As some of you might know, Bratislava was always a multicultural city, which makes sense, given its location on the borders with Austria and Hungary, with mainly Austrians, Hungarians, Slovaks and of course, Jews. And in the center, on Židovská Street (which literally means Jewish Street), there’s this Zsigray Mansion, which houses a Museum of Jewish Culture, since 1993.
The Museum of Jewish Culture is a part of the Slovak National Museum. It displays a permanent exhibition of various aspects of Jewish history and culture in Slovakia. From everyday life objects to Jewish visual art, the Museum of Jewish Culture guides you through all of that and much more. It’s very interesting to have a peek into a culture so different from ours despite once being an integral part of regional identity throughout history. As I said, there used to be a strong Jewish community in Bratislava and although it’s shameful, I have to admit I have rather scarce knowledge of their culture, despite the fact that I’m Bratislava native. However, the Museum of Jewish Culture, housed in the beautiful Zsigray Mansion, offers a perfect opportunity to change that.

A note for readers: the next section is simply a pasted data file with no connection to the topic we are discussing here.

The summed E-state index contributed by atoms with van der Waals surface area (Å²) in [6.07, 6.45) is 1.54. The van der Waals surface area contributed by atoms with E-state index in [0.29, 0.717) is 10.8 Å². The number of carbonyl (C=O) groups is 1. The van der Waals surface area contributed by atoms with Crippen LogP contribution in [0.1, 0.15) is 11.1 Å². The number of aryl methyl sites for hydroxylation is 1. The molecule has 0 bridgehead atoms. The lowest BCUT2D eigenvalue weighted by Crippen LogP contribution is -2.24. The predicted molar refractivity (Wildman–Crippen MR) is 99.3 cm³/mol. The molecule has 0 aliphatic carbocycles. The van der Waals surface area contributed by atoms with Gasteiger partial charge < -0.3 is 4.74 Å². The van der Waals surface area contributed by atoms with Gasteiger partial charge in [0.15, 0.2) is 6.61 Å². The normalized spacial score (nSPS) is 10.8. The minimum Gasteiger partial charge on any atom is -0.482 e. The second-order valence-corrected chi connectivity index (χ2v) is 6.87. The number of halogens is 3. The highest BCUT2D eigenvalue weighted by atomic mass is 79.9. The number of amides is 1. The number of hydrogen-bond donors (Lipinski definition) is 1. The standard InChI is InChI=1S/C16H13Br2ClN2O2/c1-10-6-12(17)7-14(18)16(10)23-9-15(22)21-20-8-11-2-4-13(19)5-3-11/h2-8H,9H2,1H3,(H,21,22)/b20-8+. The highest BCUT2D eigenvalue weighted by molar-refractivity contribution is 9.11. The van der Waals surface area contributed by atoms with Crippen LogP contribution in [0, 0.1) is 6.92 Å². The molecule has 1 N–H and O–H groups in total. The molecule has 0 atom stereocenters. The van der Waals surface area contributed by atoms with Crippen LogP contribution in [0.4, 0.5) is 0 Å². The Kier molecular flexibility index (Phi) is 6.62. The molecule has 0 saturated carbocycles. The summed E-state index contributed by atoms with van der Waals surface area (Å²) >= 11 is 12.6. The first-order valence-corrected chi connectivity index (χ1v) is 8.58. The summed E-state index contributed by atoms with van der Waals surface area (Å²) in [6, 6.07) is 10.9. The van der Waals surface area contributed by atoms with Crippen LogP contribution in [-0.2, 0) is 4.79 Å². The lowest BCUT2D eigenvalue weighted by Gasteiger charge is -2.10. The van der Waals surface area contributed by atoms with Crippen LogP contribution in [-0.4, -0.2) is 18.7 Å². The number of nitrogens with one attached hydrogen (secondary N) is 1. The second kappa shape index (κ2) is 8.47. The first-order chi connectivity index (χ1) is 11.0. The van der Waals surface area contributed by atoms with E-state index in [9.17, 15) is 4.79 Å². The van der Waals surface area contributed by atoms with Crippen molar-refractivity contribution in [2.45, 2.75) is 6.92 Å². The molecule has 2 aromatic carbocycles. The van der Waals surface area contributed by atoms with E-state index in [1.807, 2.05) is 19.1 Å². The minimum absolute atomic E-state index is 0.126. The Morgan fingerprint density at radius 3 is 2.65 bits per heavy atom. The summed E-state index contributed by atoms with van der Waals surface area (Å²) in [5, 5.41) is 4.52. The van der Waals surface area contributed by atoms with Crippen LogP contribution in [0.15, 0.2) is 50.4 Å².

Unfortunately, memories of Jewish history lead us to the atrocious times of WWII, when one of the most wicked ideologies took power over Europe. Thus, the exhibition ends as a dedication to the memory of 70,000 holocaust victims from Slovakia. Given those despicable events, the Museum of Jewish Culture also leaves you with bitter experiences, though I believe it’s really worth visiting.